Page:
Rules for Safe Driving

Beyond acquiring basic car control skills -- and exercising good judgment behind the wheel -- there are a few basic rules for safe driving that everyone should know -- and follow:

Don't tailgate: Crowding the car ahead of you makes it more likely you'll smash into it if the driver should suddenly brake. Modern safety devices such as anti-lock brakes and traction control don't trump physics.

Obey the three second rule: Every driver should know and heed the three second rule: When the vehicle ahead of you passes a fixed object (such as a tree or telephone pole) slowly count "one thousand, two one thousand, three one thousand." If you reach the object before completing the count, you're following too closely. Double your following distance (to six seconds) in poor weather.

Use turn signals: Failing to signal your intentions to other motorists is always dangerous -- as well as discourteous. Other motorists are not psychic; they can't guess that you are planning on making a right turn -- or about to move into the next lane. Signaling is especially important for the safety of motorcyclists, bicyclists and pedestrians, too. If they are in your blind spot and you just assume no one's there and execute a maneuver without signaling first, these folks will get no advance warning -- and will suffer the most if you strike them.

Don't impede the flow of traffic: Driving too slowly can be more dangerous than driving a little faster than the posted limit. In a high-density situation, with many others vehicles sharing the road, a dawdler creates what amounts to a rolling roadblock. Traffic snarls; motorists jockey for position -- the smooth flow of cars is interrupted. Try to drive with the flow of traffic -- and if the car behind you clearly wishes to go faster, the best thing to do is let it get by, whether you are "doing the limit" already or not. The other driver may have an emergency you are unaware of -- and in any event, it is simply safer and more courteous to yield to faster-moving traffic. Leave enforcement of speed limits to the police.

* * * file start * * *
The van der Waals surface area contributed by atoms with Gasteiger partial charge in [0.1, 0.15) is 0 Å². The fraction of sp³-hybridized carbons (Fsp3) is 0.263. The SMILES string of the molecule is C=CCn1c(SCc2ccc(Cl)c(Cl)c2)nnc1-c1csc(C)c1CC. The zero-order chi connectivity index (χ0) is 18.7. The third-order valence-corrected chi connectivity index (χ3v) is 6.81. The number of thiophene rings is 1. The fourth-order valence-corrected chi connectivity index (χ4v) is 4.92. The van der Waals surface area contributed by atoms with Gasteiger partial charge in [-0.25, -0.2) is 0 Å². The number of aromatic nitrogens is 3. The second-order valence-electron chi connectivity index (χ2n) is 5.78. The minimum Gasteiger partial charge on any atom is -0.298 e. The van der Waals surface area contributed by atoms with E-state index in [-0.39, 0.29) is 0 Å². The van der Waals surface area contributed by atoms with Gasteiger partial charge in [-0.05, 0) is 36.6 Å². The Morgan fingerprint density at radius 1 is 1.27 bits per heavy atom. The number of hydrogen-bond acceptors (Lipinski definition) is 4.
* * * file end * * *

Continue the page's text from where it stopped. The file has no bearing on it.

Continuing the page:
Maintain appropriate speed: Speed, as such, doesn't kill. If it did, airliners traveling at 500 mph would have the highest accident/fatality rates of any form of transportation. But air travel is in fact much safer than driving -- and few cars travel at 500 mph. The problem is inappropriate speed. For example, while it may be perfectly legal to drive 65 mph on the highway, if you don't slow down when it's raining heavily (or snowing) and your visibility as well as your car's stopping ability are reduced -- you increase your chances of having an accident. Similarly, if you are driving an unfamiliar road, especially a country road with many blind curves, you may not be able to negotiate the road at the same speed a local might with equal safety. Use your judgment -- and adjust speed to match conditions and your comfort level.

Plan ahead/use your mirrors: Anticipate the need to brake or make lane changes, etc. by constantly scanning your driving environment and watching the actions of other drivers, pedestrians and so on. This way, it's less likely you'll need to jam on the brakes -- or make sudden steering changes -- to avoid problems. The best drivers always maintain "situational awareness" -- where other cars are in relation to their vehicle, what's coming up ahead -- and what's happening on either side of them and behind them. Use your mirrors -- frequently.

Drive within your limits, the limits set by conditions and the limits of your vehicle: SUVs are not as equipped as sporty cars to travel safely at higher speeds -- and sporty cars tend to get skittish much more readily when it snows. Older vehicles lacking modern tires or traction/stability enhancers don't have the same built-in edge as late model cars with those features. You'll need more time to slow down safely; the older car will also go into a skid with less provocation than a newer car equipped with an electronic stability aid. Don't drive faster than you -- or your vehicle -- can drive safely, with ample "cushion" of time and space to make corrections and react to changing conditions and other motorists.

If you have the desire to become an even better driver -- and learn how to handle emergency situations such as panic braking and loss of vehicle control -- you may want to attend a driving school where you'll learn about vehicle handling dynamics on a closed course track under expert supervision. Many of these classes are taught by former race car drivers such as Bob Bondurant -- and while not inexpensive, they pay in heightened ability behind the wheel that could save your life down the road.

Bob Bondurant School of High Performance Driving: (1-800-842-7223) Phoenix, AZ. Advanced Teenage Driving (3 days, $3,095), Highway Survival Training (1 day, $1,175), High Performance Driving (2 days, $2,195).

Skip Barber Driving School: (1-800-221-1131) CA and CT. One or two-day programs, $995-$1,295.

Master Drive Driver Training School: (1-719-260-0999) Denver, CO. Teen, senior and high-performance courses (call for prices, dates and availability).

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